A joint team from Arkenlight and Axorus have built the first artificial neuron powered by a Tritium Radiovoltaic micro-power generator. This proof of concept paves the way for long lasting autonomous implanted medical devices.
Using Arkenlight's micro-power generator, Axorus was able to power its artificial neuron. This electronic piece of technology is a circuit behaving like a biological neuron. It is used inside an artificial retina for patients suffering from Age-related Macular Degeneration (AMD) and will also be used for other neurodegenerative diseases.
Currently, the Axorus artificial neuron is powered by ambient light, which is well-suited for the retina. In this application, Arkenlight's technology will allow these devices to be powered in low light conditions. Beyond that, the combined technologies will enable a broader range of self-powered medical devices. For further information see the IDTechEx report on Battery Elimination in Electronics: Market Impact IoT, 6G, Healthcare, Wearables 2021-2041.
Arkenlight, a University of Bristol spin-out company and South West Nuclear Hub member, is commercializing a range of ultra-long lasting radiovolatic power cells. They are targeting the use of medical grade radioisotopes to fuel their synthetic diamond power cells. With a commercial target of 2024, Arkenlight's devices will generate μWs of power for decades and longer in a tiny footprint of ~4x4mm and less than 50 microns in thickness.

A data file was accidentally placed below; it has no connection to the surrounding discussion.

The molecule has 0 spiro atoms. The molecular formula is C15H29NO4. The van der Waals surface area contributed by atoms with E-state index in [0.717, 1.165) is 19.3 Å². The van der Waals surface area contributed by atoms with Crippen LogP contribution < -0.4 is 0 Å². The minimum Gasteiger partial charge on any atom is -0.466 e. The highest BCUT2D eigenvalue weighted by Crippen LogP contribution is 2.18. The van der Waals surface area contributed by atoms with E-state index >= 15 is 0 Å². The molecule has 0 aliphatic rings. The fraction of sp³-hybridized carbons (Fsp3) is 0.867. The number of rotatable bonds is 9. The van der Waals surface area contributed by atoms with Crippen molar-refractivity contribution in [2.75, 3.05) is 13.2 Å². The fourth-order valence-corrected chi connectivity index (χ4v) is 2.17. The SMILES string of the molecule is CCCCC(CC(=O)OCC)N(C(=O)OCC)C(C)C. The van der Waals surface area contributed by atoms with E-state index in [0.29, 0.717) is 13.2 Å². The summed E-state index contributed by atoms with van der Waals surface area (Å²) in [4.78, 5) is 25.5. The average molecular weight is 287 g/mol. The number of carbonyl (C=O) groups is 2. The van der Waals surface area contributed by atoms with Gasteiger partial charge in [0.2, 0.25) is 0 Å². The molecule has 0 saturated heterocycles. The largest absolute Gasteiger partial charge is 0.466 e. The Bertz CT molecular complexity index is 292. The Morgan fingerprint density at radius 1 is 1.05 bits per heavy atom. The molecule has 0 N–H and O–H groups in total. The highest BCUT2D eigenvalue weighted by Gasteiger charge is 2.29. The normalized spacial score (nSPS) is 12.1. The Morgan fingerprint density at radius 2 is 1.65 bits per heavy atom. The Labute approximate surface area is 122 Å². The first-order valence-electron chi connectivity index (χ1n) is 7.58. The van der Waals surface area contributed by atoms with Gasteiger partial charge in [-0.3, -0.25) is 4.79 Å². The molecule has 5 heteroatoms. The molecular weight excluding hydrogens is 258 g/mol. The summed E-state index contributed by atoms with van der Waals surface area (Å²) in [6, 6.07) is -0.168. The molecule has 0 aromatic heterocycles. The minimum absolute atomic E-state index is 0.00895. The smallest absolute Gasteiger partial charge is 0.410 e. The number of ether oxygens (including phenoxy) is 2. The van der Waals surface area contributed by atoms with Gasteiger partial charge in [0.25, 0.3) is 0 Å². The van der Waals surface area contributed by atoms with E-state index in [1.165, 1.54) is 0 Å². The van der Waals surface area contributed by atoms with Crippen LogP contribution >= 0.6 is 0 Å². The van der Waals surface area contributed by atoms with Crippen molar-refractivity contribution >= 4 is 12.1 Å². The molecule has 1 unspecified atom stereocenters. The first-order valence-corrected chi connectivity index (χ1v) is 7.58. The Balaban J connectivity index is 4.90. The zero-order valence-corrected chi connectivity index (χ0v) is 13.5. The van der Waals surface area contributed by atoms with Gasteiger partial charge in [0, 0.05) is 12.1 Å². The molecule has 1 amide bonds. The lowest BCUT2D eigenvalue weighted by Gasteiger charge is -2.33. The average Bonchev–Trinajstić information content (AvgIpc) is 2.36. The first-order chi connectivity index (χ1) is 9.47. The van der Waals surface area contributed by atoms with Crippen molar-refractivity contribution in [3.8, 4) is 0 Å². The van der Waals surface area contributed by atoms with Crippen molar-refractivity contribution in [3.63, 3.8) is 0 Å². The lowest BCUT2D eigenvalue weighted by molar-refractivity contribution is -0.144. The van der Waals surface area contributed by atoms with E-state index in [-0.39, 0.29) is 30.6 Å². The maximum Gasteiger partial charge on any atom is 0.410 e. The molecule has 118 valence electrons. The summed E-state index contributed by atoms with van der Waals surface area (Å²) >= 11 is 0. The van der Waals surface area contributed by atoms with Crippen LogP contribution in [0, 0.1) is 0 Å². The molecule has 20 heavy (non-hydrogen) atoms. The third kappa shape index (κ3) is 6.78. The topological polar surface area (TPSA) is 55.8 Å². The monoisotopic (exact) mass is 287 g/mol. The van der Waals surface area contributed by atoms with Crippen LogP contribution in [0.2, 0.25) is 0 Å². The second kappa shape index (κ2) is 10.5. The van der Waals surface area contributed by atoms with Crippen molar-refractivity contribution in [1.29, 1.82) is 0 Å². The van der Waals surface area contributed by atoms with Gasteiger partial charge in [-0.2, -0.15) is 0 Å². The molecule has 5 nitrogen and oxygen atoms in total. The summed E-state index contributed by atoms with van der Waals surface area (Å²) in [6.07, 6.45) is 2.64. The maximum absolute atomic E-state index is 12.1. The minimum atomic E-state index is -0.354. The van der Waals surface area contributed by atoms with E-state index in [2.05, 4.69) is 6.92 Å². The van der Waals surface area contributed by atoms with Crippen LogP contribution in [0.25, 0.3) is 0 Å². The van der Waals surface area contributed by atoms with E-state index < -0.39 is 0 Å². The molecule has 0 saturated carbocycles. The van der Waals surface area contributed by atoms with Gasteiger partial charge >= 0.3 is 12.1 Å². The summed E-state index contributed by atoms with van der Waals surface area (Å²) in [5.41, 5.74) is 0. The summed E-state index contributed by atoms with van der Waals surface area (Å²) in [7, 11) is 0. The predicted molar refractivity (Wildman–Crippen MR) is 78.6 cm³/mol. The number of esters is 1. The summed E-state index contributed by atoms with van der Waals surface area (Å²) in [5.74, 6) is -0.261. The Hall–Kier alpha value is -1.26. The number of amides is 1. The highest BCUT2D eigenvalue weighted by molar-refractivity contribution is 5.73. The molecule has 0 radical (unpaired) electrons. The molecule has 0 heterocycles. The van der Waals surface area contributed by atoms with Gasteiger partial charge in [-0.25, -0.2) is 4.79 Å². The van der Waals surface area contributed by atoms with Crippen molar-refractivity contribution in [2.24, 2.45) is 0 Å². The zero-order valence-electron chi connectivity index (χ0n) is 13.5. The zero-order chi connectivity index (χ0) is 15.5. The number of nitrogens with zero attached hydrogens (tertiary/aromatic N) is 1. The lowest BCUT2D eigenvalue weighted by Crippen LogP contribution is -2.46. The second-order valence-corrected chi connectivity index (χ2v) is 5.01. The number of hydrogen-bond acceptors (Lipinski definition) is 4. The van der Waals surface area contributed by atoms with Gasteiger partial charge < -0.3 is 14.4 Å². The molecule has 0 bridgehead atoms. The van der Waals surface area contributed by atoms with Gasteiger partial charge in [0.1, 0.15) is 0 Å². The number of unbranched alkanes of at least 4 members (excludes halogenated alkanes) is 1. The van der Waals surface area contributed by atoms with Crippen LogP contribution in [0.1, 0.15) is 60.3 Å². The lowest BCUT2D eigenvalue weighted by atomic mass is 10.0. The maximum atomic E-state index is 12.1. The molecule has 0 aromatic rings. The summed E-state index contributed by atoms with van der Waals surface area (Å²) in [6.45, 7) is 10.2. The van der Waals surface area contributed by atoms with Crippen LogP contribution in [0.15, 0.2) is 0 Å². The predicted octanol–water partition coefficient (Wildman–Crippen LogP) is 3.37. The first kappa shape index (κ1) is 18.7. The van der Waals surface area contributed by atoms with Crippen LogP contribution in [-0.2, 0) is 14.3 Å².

Morgan Boardman, CEO of Arkenlight, said: "Axorus' breakthrough is an exciting evolution in neuroscience. We are proud that our combined technologies will impact and improve the lives of so many people."
This proof-of-concept is a first step, Axorus and Arkenlight are working on miniaturizing and integrating those technologies to be implantable and last decades.
Jean-Damien Louise, CEO of Axorus commented "Arkenlight's betavoltaic battery will enable Axorus to provide a long lasting power source for medical devices, beyond our artificial retina."
Source: University of Bristol South West Nuclear Hub
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